Why Gold Bears Should Hibernate

Media's gold-bashers continue to grow, ridiculing an investment in the precious metal and making themselves look ridiculous in the process as the price continues its Mt. Everest climb.

ABC's Nightline, which averages 3.5 million viewers, is the latest to join the media's gold firing squad, raising the question as to whether the precious metal, like the dot-com and real estate crazes, is simply another bubble.

Its gold message was implicit: Stay away and get out while the getting is good.

That warning follows earlier media salvos at gold, which is widely viewed as a safe-haven investment in periods of fear and uncertainty.

In October 2008, for example, when the metal was trading somewhere in the middle of the $900s, the Wall Street Journal took pot shots, describing gold as a "lousy investment." It was the worst kind of advice. With the metal climbing Friday to an all-time high of around $1,284 -- a gain of more than 40% -- we should all own such a lousy investment.

Last July, with gold in the high $1,100s, CNBC anchor Maria Bartiromo, donning her investment advisory hat, also got in the act, telling viewers it was time to dump the metal. Bum timing! Since then, gold is up about 8%.

Nothing, of course, goes up forever, and every hot investment invariably gets whacked by periodic declines. And given gold's steady and more than 3.5-fold rise from $270 an ounce in 2000 and more than a 100% increase from its 2005 close of $517, a sizable drop in the price of the metal would hardly be a shocker. In the mean time, gold is continuing its winning ways in 2010, having risen sharply from last year's close of $1,087.50.

If, indeed, there is a sharp drop, the reaction from Mark Leibovit, editor of the online VR Gold Letter in Sedona, Arizona is "So what?" The worst-case scenario, he says, "is gold could fall a couple of hundred dollars. [But] more important," he observes, "it's not parabolic; the trend is still up."

Leibovit, who has made some excellent short-term gold calls, both up and down, and sees the metal trading at $1,320 to $1,350 in a couple of months, argues that gold itself has become a currency. In the process, he sees it replacing the fiat currencies, namely the dollar, the Euro and the yen.

Describing the metal as "a long-term steady hold," Leibovit says "if you run the printing presses 24/7 and diminish the value of currencies -- which is happening all over the world -- gold has nowhere to go but up."

It all raises a couple of obvious questions: Given its meteoric rise, is gold still a viable investment? And if it is, do the fundamentals support such a purchase.

A boisterous yes on both questions comes from Jeffrey Nichols, managing director of American Precious Advisors, who recently offered a compelling nine-point argument to make his case at a precious metal seminar in Bangkok, Turkey. Here they are:

  1. Inflationary U.S. monetary and fiscal policies -- past, present and future -- coupled with a double-dip recession-like economy -- or worse -- for years to come.

  • Europe's simmering debt crisis has undermined the Euro's appeal as an official reserve asset. That, in turn, has pushed the European Central Bank to pursue inflationary monetary policies and prompt more European investors to seek the safety of gold.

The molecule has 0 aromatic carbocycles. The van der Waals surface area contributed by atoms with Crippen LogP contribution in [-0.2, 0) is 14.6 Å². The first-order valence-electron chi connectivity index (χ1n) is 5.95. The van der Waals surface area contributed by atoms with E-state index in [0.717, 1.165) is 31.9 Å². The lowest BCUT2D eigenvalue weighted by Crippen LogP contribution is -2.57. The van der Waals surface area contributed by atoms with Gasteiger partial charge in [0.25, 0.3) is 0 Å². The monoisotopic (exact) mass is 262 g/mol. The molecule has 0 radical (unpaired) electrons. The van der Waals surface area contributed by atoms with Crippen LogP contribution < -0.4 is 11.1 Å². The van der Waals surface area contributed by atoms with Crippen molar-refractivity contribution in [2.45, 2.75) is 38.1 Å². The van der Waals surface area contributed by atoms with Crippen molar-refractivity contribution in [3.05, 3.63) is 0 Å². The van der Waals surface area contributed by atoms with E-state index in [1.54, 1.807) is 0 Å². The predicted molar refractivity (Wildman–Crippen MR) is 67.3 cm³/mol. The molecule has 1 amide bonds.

• Continuing and growing gold interest from the official sector. In particular, the central banks of a number of newly industrialized emerging nations are seeking to diversify official reserve assets into dollar alternatives.
  • Rising long term saving, investment and jewelry demand for gold from China, India and other gold-friendly nations enjoying growth in business activity and household incomes.
  • Growing private sector investment demand in the older industrialized nations, which reflects fear of inflation, currency depreciation and lack of confidence in governments' ability to deal effectively with today's economic challenges.
  • The continuing maturity of the gold investment infrastructure. That's the development of new gold investment products and channels of distribution in many important geographic markets.
  • The relatively small size of the world gold market compared to other capital markets, such as equities and currencies.
  • The recent onset of global food and agricultural inflation.
  • Stagnant world gold mine production for the next five years or longer.
  • To Nichols, it means not only will the price of gold move substantially higher in the months ahead, but that the uptrend still has years to go. His outlook calls for gold to reach $1,500 before year end or in the first half of 2011, and then scoot to $2,000, $3,000 or $5,000 before the gold-price cycle shifts into reverse.

    If you buy this bullish thesis, what are smartest gold plays for the average investor?

    Leibovit cites three of them: an exchange-traded fund featuring large-cap gold stocks (symbol: GDX), an ETF focusing on small-cap gold shares (GDXJ) and the Central Fund of Canada (CEF), which invests in the actual physical metals, 55% gold and 45% silver.

    Incisive financial commentator Ben Stein, who brought some sanity to Nightline's gold piece, probably summed it up best when he said "when there is mania for an investment, it often winds up in tears."

    The $64,000 question is whether the modern gold rush is actually a mania or, in fact, a legitimate reflection of serious financial and economic stresses.

    Yet another question: Would Nightline have done better panning for gold than panning the metal?

    What do you think? Email me at Dandordan@aol.com